Reviewed by: ewaffle
Its an ill wind that blows no good and Black List is an ill wind indeed. It is overwrought and unconvincing with bad acting, a script that goes nowhere and a director unable even to get the entrances and exits right. Fights are mainly general melees with focus shifting from one individual battle to another but none of them are very compelling or even convincing. The penultimate battle between Chang Sing and Michael Chan Wai-Man was a footrace across some Hong Kong rooftops interrupted by punches and kicks.
Reviewer Score: 1
The story is fraught with duplicity and betrayal. Older Brother, just out of prison after serving hard time because his fellow crooks turned on him wants to force his former accomplices to confess and clear his name--a powerful motive made more poignant by the death of his mother at their hands. He meets his younger brother on a deserted highway and they set off the make things right. It will be hard to convince the bad guys, though, since the brothers keep killing the ones they confront. In an incomprehensible turn toward surrealism (or just plain wackiness) each villain, while he is dying, remembers a beautiful woman and the joys that they had together.
There are some lessons a viewer can learn from Black List:
When calling the police to notify them that you have just witnessed two people kill a third, wait until the murderers can't overhear your phone call if you want to live until the next scene.
If your sworn enemy has you kidnapped and drugged, then tries to buy you off and also leaves a prostitute to make you feel better, don't trust the prostitute.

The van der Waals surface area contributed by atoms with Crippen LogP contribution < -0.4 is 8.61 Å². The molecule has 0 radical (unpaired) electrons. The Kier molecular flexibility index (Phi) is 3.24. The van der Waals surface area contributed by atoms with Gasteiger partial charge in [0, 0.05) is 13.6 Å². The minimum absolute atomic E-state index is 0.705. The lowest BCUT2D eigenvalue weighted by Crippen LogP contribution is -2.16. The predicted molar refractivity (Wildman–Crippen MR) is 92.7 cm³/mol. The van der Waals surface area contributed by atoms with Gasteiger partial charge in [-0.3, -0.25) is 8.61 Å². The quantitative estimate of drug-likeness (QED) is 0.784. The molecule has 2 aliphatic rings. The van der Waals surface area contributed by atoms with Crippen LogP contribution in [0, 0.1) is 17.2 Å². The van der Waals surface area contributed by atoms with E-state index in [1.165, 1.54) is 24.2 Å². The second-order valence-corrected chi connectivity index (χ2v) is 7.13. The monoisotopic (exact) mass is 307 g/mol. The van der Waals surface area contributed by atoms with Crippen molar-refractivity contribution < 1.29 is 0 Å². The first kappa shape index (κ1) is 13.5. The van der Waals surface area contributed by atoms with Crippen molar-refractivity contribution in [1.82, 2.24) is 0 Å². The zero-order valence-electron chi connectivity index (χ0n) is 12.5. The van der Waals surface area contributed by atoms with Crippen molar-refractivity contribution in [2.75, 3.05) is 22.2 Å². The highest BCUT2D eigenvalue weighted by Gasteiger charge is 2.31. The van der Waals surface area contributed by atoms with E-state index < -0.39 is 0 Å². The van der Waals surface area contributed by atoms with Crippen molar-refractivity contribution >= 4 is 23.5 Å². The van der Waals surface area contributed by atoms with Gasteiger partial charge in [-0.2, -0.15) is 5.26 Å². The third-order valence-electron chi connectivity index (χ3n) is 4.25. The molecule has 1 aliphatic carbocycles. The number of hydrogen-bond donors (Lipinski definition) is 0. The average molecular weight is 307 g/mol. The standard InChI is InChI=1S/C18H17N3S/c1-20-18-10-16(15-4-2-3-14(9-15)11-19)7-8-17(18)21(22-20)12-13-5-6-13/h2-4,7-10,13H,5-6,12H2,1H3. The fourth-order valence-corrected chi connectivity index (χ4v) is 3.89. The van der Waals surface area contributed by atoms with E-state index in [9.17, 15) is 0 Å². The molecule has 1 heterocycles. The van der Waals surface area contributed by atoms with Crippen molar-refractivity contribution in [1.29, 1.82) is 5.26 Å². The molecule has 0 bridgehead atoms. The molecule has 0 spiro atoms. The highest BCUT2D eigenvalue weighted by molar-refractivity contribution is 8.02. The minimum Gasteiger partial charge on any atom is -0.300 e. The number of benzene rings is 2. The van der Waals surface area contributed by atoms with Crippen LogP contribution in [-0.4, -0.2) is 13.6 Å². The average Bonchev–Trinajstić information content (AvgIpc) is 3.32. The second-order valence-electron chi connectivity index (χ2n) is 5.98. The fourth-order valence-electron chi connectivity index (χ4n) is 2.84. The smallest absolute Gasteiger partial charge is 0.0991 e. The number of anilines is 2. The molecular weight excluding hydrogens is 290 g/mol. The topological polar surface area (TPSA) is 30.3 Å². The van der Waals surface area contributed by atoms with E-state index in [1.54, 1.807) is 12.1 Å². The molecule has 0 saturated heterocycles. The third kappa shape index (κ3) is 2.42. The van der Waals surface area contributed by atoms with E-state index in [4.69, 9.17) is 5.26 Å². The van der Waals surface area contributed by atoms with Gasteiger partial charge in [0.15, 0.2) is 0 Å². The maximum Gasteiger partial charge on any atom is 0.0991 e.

If the woman who was your fiancé when you were sent to jail helps your enemy to kill your mother and then marries him and has a child with him don't expect her to welcome your return.
The running time on the copy we saw was 1 hour, 24 minutes without end credits so there might have been some important stuff left out. Like an epic, "Black List" begins 'in media res'--or it may be that the first few minutes of the movie were chopped off to help fit a television time slot. However it happened, the result is a chaotic and confusing movie. The best editor in the world (a description that may not fit Lam Chiu who labored at the film splicing board) would have a hard time making an interesting or even coherent whole out of the footage presented on this disc and if what is missing was directed by Orson Welles with Christopher Doyle running the camera it wouldnt rescue this movie.